Coral reef ecosystems are endangered world-wide. Understanding the current status, trends, and prognosis of coral reef health might eventually lead to repairing damaged coral reefs. The (UT) LSAMP-STEM Pathways project offers an exciting opportunity for undergraduate students to participate in one of a number of marine bioscience field research experiences at a location in the Caribbean Sea related to coral reef ecosystems.
A small group of qualified students will be selected to:
- contribute to a research project led by Midland College and the University of Texas at Arlington, or
- design & execute their own research project (with prior approval from the SCUBA director)
Preference will be given, but not limited to, qualified community college applicants.
If you are ready for adventure and meet the minimum LSAMP requirements (below) you
A list of the ongoing Midland College/UT-Arlington coral reef ecosystem research projects available for students to participate in are:
- General assessment of the status of the coral reef’s health
- Coral tissue inflammation/susceptibility to disease
- Phytoplankton enumeration/characterization in ocean water
- Marine bacteria isolation/characterization (both in ocean water and in coral mucus)
- Marine bacteria genetics
- Coral genetic variation
- Marine ion-nutrient measurements (both in ocean water and in coral mucus)
- Water quality measurements (i.e. ocean water temperature, pH, dissolved oxygen, oxidation-reduction potential, conductivity, turbidity, etc.)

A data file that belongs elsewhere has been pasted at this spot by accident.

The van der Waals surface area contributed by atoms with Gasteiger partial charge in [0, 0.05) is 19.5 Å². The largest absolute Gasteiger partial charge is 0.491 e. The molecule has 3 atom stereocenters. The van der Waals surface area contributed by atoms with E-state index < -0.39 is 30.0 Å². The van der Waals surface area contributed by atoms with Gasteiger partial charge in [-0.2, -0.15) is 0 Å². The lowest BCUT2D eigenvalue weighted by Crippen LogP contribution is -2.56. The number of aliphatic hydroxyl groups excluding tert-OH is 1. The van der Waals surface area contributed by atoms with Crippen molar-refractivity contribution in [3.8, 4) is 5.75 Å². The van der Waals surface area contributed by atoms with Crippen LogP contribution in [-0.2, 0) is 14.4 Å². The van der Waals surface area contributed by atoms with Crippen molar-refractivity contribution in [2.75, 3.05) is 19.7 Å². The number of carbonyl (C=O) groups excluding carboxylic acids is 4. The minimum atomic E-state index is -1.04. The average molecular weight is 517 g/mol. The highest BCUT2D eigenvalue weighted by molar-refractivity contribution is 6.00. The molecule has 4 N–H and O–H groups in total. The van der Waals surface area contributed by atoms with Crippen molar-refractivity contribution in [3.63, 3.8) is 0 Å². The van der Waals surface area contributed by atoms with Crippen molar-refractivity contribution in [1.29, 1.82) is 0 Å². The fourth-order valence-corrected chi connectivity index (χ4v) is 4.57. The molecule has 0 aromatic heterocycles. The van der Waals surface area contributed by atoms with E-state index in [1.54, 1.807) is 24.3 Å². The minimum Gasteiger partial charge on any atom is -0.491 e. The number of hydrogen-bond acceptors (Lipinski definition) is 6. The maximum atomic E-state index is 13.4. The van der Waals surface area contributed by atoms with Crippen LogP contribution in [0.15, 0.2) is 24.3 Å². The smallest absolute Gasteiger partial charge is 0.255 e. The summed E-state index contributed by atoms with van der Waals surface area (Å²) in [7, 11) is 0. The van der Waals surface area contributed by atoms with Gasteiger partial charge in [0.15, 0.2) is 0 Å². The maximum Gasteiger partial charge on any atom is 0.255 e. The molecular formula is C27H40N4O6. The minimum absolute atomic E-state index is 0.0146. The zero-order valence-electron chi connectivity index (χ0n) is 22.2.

- Marine engineering (the development of low cost, autonomous, sensors; the development of new coral health assessment tools)
Dr. Ready is a chemistry professor at Midland College who has spearheaded the project to study the coral reefs off of Roatan, Honduras. Ready emphasized the need of the dive class and its’ importance to the Roatan project. Divers would be able to study the coral reefs up-close and take samples for laboratory analysis. Just as important as diving is to acquiring the specimen, is the laboratory analysis of the specimen, which requires non-diving researchers.
Dr. Ready is also involved in several other research projects at MC including the study of playa lakes and the role they play in recharging aquifers.
Upcoming research projects at MC include studying the rainforest's of Central America and water quality of freshwater wells in Midland County.
Ready also encourages students to investigate the LSAMP (Louis Stokes Alliance for Minority Participation), the SRA (Summer Research Academy, where students will be able to perform research at a UT system university), and the SRA-A (Summer Research Academy-Abroad, giving students a chance to perform research at a true state of the art facility on another continent, including countries in Asia, Europe, and South America). Research stipends of $ 250.00/semester are possible and available to students through LSAMP after completing 1 semester as a researcher.
LSAMP Requirements, Contact info, and Application:
MC Mathematics students who participate in the undergraduate research program learn to answer big questions using a process called mathematical modeling. This is the process by which a student uses the math that they know in a novel way to find a justifiable solution to big, messy questions. Past research questions include finding the safest (in terms of natural disasters) place to live in the United States, determining the best way to power a single residence, and developing an investment strategy for the stock market.
Students learn the modeling process and then answer several practice questions each semester to prepare to participate in modeling competitions. In the Spring semester of 2019, the research team’s paper was selected as a regional finalist and submitted to the national Student Research League Competition.
For more information or to get involved, complete the Mathematics Research Interest Form.